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Conference shake-up could bolster UND's chances of finding a home
The conference movement that is shaking NCAA Division I athletics like a massive earthquake this week has the Big Sky Conference on alert. On Thursday, the University of North Dakota and Southern Utah were both on the league’s radar.
To what extent is not certain, but Big Sky commissioner Doug Fullerton said UND could be an option if the University of Montana, the most likely candidate to move its football program up a level, leaves. The popular theory has the Division I Football Bowl Subdivision Western Athletic Conference making a push for Football Championship Subdivision schools like Montana.
“I think that would be a logical move for the WAC,” Fullerton said. “Luckily, with the Big Sky, there are options. … I think the Big Sky could reconstitute almost overnight.”
Southern Utah of The Summit League, which includes North Dakota State, would perhaps be the best option. So would Utah Valley University of the Great West Conference, although UVU would probably have to add football.
Southern Utah has for years tried to get into the Big Sky for two reasons: location and the Big Sky provides a better home for its football program. The Summit does not offer football and Southern Utah is a football-only member of the Great West.
Summit commissioner Thomas Douple was out of the office Thursday and unavailable for comment.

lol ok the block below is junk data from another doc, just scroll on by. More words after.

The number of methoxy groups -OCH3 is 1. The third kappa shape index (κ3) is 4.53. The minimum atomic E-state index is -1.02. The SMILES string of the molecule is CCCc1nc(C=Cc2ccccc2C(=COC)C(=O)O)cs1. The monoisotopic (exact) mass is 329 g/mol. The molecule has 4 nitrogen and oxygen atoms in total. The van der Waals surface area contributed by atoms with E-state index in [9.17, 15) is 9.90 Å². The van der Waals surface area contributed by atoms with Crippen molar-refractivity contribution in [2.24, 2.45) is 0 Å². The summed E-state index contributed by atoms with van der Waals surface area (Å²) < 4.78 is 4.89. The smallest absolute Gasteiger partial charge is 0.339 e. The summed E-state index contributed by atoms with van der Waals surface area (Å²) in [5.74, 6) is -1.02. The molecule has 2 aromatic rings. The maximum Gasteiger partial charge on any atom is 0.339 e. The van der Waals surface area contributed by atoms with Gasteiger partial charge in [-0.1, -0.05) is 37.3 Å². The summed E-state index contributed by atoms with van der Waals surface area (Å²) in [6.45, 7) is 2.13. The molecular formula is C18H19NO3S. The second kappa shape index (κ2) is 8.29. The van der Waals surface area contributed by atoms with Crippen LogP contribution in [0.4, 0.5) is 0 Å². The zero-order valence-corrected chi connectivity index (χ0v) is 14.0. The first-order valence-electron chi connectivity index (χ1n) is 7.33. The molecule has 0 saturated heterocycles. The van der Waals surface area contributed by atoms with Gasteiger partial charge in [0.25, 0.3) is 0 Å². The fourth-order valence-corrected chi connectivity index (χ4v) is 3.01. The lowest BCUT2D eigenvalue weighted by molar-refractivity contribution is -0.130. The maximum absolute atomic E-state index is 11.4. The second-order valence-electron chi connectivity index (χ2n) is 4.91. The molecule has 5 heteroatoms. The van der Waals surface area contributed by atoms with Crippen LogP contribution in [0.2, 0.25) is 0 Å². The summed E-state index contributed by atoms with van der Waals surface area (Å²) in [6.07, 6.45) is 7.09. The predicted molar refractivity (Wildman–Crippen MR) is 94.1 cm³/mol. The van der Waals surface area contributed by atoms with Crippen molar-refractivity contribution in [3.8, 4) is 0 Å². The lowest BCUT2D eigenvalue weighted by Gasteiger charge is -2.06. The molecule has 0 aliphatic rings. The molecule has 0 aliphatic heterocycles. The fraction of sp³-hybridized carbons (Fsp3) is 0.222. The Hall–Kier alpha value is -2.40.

UND athletic director Brian Faison also could not be reached for comment.
As for UND, the familiar problem of geography may still be tough to conquer. All nine Big Sky schools are either in the Mountain or Pacific time zones while UND would be the first from the Central time zone.
“I still think there are people uncomfortable with a horizontally developed league,” Fullerton said. “It seems like leagues develop vertically and I think that has to do with time zones and market news cycles. I’m not sure, but I think that’s why.”
Fullerton reiterated the stir created by bringing North Dakota State and South Dakota State to the Big Sky expansion table in 2003. The league accepted only Northern Colorado citing the geographical footprint as a main reason.
“We got killed by geography,” Fullerton said. “That may hinder some of our choices and that’s just me saying that.”
If indeed The Summit would lose Southern Utah, the conference’s automatic-qualifier status for national competition would not be jeopardized. All that is needed, under a new NCAA rule, is six active Division I schools – seven in basketball.
Even with Centenary College leaving for NCAA Division III after next season, The Summit would still have nine schools. The University of South Dakota has been admitted to The Summit starting in 2011.
By Jeff Kolpack